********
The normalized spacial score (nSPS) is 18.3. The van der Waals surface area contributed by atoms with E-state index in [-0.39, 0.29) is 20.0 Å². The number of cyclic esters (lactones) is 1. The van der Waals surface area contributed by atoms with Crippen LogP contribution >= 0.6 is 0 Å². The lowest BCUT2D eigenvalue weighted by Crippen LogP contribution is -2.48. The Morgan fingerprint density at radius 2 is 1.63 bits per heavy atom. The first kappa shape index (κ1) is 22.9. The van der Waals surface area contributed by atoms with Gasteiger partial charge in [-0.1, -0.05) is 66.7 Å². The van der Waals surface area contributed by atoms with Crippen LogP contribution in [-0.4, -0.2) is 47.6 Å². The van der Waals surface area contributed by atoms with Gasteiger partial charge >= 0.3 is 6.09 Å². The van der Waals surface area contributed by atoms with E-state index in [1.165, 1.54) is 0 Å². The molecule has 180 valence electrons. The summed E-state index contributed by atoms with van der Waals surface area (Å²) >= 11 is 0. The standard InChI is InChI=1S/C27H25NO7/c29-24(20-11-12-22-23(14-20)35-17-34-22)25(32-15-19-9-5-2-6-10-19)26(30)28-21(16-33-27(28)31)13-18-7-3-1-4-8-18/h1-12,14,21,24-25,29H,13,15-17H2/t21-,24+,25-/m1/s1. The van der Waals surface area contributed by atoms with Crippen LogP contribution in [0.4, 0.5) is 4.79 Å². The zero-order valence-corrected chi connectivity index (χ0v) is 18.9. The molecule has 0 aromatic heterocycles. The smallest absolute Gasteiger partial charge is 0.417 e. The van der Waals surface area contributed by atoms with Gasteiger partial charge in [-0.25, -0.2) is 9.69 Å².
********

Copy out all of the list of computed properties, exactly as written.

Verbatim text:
The normalized spacial score (nSPS) is 18.3. The van der Waals surface area contributed by atoms with E-state index in [-0.39, 0.29) is 20.0 Å². The number of cyclic esters (lactones) is 1. The van der Waals surface area contributed by atoms with Crippen LogP contribution >= 0.6 is 0 Å². The lowest BCUT2D eigenvalue weighted by Crippen LogP contribution is -2.48. The Morgan fingerprint density at radius 2 is 1.63 bits per heavy atom. The first kappa shape index (κ1) is 22.9. The van der Waals surface area contributed by atoms with Gasteiger partial charge in [-0.1, -0.05) is 66.7 Å². The van der Waals surface area contributed by atoms with Crippen LogP contribution in [-0.4, -0.2) is 47.6 Å². The van der Waals surface area contributed by atoms with Gasteiger partial charge >= 0.3 is 6.09 Å². The van der Waals surface area contributed by atoms with E-state index in [1.165, 1.54) is 0 Å². The molecule has 180 valence electrons. The summed E-state index contributed by atoms with van der Waals surface area (Å²) >= 11 is 0. The standard InChI is InChI=1S/C27H25NO7/c29-24(20-11-12-22-23(14-20)35-17-34-22)25(32-15-19-9-5-2-6-10-19)26(30)28-21(16-33-27(28)31)13-18-7-3-1-4-8-18/h1-12,14,21,24-25,29H,13,15-17H2/t21-,24+,25-/m1/s1. The van der Waals surface area contributed by atoms with Crippen LogP contribution in [0.4, 0.5) is 4.79 Å². The zero-order valence-corrected chi connectivity index (χ0v) is 18.9. The molecule has 0 aromatic heterocycles. The smallest absolute Gasteiger partial charge is 0.417 e. The van der Waals surface area contributed by atoms with Gasteiger partial charge in [-0.25, -0.2) is 9.69 Å².